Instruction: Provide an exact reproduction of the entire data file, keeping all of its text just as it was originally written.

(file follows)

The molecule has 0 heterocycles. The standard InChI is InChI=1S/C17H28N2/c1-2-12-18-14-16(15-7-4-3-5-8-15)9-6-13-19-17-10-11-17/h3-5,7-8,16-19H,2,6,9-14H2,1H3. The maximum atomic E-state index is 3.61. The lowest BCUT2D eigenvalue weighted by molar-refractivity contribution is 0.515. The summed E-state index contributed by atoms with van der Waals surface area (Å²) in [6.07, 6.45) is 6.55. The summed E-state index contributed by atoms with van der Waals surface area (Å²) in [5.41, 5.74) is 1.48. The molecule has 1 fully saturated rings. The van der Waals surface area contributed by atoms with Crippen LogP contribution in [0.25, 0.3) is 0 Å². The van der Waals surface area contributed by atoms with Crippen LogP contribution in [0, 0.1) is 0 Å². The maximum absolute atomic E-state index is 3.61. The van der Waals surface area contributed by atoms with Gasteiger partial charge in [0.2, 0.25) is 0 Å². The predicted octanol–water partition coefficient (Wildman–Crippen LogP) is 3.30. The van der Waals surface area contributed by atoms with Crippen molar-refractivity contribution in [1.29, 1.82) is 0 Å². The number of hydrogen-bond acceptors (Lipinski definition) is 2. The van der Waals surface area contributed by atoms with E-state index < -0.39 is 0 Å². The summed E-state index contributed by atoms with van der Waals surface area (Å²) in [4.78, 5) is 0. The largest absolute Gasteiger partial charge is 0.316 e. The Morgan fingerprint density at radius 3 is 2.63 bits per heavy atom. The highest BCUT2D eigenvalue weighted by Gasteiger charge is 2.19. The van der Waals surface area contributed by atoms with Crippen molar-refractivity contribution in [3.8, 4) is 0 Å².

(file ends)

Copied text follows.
The molecule has 0 heterocycles. The standard InChI is InChI=1S/C17H28N2/c1-2-12-18-14-16(15-7-4-3-5-8-15)9-6-13-19-17-10-11-17/h3-5,7-8,16-19H,2,6,9-14H2,1H3. The maximum atomic E-state index is 3.61. The lowest BCUT2D eigenvalue weighted by molar-refractivity contribution is 0.515. The summed E-state index contributed by atoms with van der Waals surface area (Å²) in [6.07, 6.45) is 6.55. The summed E-state index contributed by atoms with van der Waals surface area (Å²) in [5.41, 5.74) is 1.48. The molecule has 1 fully saturated rings. The van der Waals surface area contributed by atoms with Crippen LogP contribution in [0.25, 0.3) is 0 Å². The van der Waals surface area contributed by atoms with Crippen LogP contribution in [0, 0.1) is 0 Å². The maximum absolute atomic E-state index is 3.61. The van der Waals surface area contributed by atoms with Gasteiger partial charge in [0.2, 0.25) is 0 Å². The predicted octanol–water partition coefficient (Wildman–Crippen LogP) is 3.30. The van der Waals surface area contributed by atoms with Crippen molar-refractivity contribution in [1.29, 1.82) is 0 Å². The number of hydrogen-bond acceptors (Lipinski definition) is 2. The van der Waals surface area contributed by atoms with E-state index < -0.39 is 0 Å². The summed E-state index contributed by atoms with van der Waals surface area (Å²) in [4.78, 5) is 0. The largest absolute Gasteiger partial charge is 0.316 e. The Morgan fingerprint density at radius 3 is 2.63 bits per heavy atom. The highest BCUT2D eigenvalue weighted by Gasteiger charge is 2.19. The van der Waals surface area contributed by atoms with Crippen molar-refractivity contribution in [3.8, 4) is 0 Å².